`How to easily correct colour cast in photos

Discussion in 'Digital Photography' started by Peter Stacey, Apr 9, 2007.

  1. Peter Stacey

    Peter Stacey Guest

    I want to know what is the best or easiest (software) method to do a colour
    on a photo. The following examples happen not infrequently for me. Obviously
    doing the exposure correctly is the easiest method. ;-(
    #1 A picture that has been taken through a tinted window or glass. Colour
    cast dependent on glass colour.
    #2 Camera set to incandescent light and then used with that setting during
    daylight. Extremely blue cast.
    #3 Neg film that has been scanned onto disk and the result produces a Red
    tint on all the images.

    The software I have available is CorelDraw 7 and Paint.Net

    TIA Peter.
    Peter Stacey, Apr 9, 2007
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  2. Hi Peter,

    There are a few ways to do this. I'm a photoshop user, but I'm
    guessing your software has similar functionality. The easiest one to
    try is this:
    Copy your image to a new image.
    On the copy, blur the image using an average (this should turn the
    entire image one color).
    Then level your original image using the averaged color as the grey
    Alternatively, you try this:
    Make a duplicate layer.
    Blur/average your duplicate layer, and then invert that layer (invert
    all colors in the layer).
    Then change the blend mode of that layer to color mode (or something
    similar) and tweak the opacity as needed.

    I hope that helps some!
    AnotherAmateur, Apr 9, 2007
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  3. Peter Stacey

    Jim Townsend Guest

    I've never used CorelDraw or Paint.Net.

    Photoshop Elements has a color cast correction feature. When you
    select it, you get an eye dropper tool that you use to sample a
    white or gray point in the photo. It will use that point as white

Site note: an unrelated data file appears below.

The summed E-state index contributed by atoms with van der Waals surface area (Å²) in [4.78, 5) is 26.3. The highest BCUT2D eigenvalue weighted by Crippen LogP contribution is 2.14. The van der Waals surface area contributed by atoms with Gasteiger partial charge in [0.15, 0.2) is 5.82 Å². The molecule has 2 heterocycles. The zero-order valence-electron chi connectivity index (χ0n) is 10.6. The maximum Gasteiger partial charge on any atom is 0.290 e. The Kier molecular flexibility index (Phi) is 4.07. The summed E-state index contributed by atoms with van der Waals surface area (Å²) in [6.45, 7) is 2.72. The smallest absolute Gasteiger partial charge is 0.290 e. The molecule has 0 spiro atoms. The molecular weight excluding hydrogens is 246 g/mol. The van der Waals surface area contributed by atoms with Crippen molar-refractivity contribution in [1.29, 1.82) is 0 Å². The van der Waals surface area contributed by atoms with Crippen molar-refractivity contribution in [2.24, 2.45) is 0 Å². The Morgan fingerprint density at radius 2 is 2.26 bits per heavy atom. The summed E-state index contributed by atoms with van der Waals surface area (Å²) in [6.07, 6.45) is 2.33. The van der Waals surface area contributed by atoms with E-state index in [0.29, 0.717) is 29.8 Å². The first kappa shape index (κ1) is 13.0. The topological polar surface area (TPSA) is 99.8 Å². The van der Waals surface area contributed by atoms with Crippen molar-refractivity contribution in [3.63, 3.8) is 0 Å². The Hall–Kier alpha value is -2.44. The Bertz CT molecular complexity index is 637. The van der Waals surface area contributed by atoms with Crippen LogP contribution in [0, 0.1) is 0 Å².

and will correct the cast.

    You sometimes have to sample a few areas before you get it right.

    I have some shots I took through a heavily tinted green window and
    the color cast corrector did a very good job of removing the green
    and rendering natural looking colours.
    Jim Townsend, Apr 9, 2007
  4. Peter Stacey

    Jack Wagner Guest

    A free option for you would be to download and install the GIMP. It's
    a Photoshop "clone" that is really quite powerful. You can then search
    the web for tutorials on "GIMP color correction" and you will find
    many ways to go about it.
    Jack Wagner, Apr 9, 2007
  5. Peter Stacey

    Alan Meyer Guest

    The GIMP, excellent free software mentioned by Jack W. below, also
    has this feature. I have found that it doesn't always work, but
    it often does and it's very easy to use.

    Your Corel and paint.net software may have an equivalent.

    Alan Meyer, Apr 9, 2007
  6. Try Google's Picassa. It has colour temperature control and an eyedropper to
    set neutral whites/greys in the pic.
    Steve Carpenter, Apr 9, 2007
  7. Peter Stacey

    Peter Stacey Guest

    Thanks for all the advice so far.
    I did try GIMP briefly but found the apparent leaning curve too great and
    gave up. Hence trying Paint.net
    Peter Stacey.
    Peter Stacey, Apr 10, 2007
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